Tuesday, March 31, 2009

Business Cards

I found this project really difficult, actually. In fact, according to my self- assessment with the rubric, I'm somewhere between a C or a D...no good. I did try, but I found InDesign to be difficult to use and it would take months for me to figure out how to use all of the functions--even the few that were required of me. But I did get it done.
As far as the design process, I used bright primary colors and sort of whimsical fonts because I was doing a sort of funny and entertaining card. I think I sort of already knew this in the back of my mind, but when doing typography research I realized the type of business you're representing/promoting has a great deal to do with the fonts and typography you choose. I also changed the color a few times and had to adjust the size of some things, but it was kind of hard for me so I tried to keep all that to a minimum.
I learned that I have a lot to learn about design and even more to learn about Adobe products. I also learned that it's a heck of a lot easier to just use the design templates!!

Sunday, March 22, 2009

Assignment 4-5368

The brief history of instructional design was really interesting to me. I enjoyed reading about the evolution of instructional design, particularly how it correlates with major events in history. I had no idea. I think it is truly beneficial in training the workforce and educating students quickly and effectively. With each decade, we have more and more resources available to us to help in this goal.


After reading Thompson's article, I felt that if you do work through the steps it's a way to sort of streamline the learning process and make it quick and effective. Most people want that outcome, so it is worth the effort. I feel also that it probably is a matter of making an effort to consciously working through the steps. Training yourself to do something new can be difficult, but if you make the effort and execute it correctly, it can be really beneficial.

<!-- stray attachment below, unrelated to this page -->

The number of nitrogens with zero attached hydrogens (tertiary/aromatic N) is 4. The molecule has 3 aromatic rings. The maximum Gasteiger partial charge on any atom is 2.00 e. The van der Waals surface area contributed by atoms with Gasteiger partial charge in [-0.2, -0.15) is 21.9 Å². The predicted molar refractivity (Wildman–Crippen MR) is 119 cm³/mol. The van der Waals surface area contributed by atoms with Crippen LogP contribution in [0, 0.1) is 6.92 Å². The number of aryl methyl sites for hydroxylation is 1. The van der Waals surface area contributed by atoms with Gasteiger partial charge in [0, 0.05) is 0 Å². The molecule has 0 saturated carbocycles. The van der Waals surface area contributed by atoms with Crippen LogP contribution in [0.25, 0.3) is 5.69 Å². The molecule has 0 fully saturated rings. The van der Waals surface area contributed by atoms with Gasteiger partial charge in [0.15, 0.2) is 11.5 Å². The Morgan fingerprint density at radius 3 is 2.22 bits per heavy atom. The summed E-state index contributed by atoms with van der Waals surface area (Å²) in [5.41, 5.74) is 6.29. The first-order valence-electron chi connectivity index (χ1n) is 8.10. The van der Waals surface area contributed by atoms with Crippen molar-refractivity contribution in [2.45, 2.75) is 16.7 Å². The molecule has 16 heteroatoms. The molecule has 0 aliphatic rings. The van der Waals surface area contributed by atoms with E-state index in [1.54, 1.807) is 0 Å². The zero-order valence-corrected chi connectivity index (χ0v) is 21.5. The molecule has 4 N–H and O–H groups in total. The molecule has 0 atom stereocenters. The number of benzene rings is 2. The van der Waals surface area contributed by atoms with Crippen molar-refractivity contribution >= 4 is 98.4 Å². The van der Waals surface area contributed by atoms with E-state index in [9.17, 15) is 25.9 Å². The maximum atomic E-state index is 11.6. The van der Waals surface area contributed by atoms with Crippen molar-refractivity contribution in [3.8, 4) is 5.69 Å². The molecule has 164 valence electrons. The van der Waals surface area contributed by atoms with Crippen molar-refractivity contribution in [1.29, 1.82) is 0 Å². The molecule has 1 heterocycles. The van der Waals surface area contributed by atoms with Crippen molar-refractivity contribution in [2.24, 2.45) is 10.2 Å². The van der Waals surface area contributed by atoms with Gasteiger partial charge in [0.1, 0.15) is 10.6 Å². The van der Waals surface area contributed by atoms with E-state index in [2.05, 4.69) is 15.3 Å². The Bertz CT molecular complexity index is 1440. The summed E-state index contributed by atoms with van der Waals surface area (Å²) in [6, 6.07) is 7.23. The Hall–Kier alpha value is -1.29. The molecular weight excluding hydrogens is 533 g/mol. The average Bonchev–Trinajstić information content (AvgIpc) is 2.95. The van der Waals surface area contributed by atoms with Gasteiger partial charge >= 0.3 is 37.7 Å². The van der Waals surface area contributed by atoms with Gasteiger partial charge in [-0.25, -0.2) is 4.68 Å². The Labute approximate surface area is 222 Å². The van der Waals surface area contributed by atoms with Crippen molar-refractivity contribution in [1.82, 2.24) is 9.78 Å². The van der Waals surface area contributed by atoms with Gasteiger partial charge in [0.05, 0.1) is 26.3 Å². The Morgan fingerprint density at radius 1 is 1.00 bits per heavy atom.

Dick & Carey

I read this and it all seemed very familiar to me. I don't remember remember ever specifically hearing about this particular model of instructional design, but the process seems familiar and overall just very logical. One of the things from this model that I practice the most is step number 4, which says "write performance objectives – specific behavior skills to be learned, the conditions under which they must be performed and the criteria for successful performance." It has been instilled in me that it is absolutely necessary to write specific behavior objectives. I feel as though it is extremely important to know exactly what the outcome will look like, and it must be detailed and specific. If neither you nor the student know what the end should be, how will you know if success has been achieved?


Methodologies, Theories, and Instructional Design

After reading the article about instructional design, I have a better understanding of what it is exactly and what it aims to accomplish. I was thinking while I was reading it about an architect or an engineer designing a building or a bridge. It takes a lot of thought and expertise. You can't just being constructing something like that without following a plan or a blueprint. And a lot of time has to be spent on that to make sure it's safe and efficient. The same goes for instruction. If the goal is to have learners who could not accomplish a task able to accomplish that task, an instructor must design lessons and courses so that can be achieved effectively. Technology is the most useful tool we have to help with that.

The article about methodologies and theories was interesting as well. Those are the types of things I have been learning for a few years now either in college classes, staff development meetings, or just my own research. While I do think almost every method and theory has value, I think it's important to understand that every learning situation and environment is unique. And every single thing isn't going to work in every single classroom. We have to test things, find out what works for us, adapt if necessary, and create an ideal situation for the students that we educate. This site was great because it had so many resources available.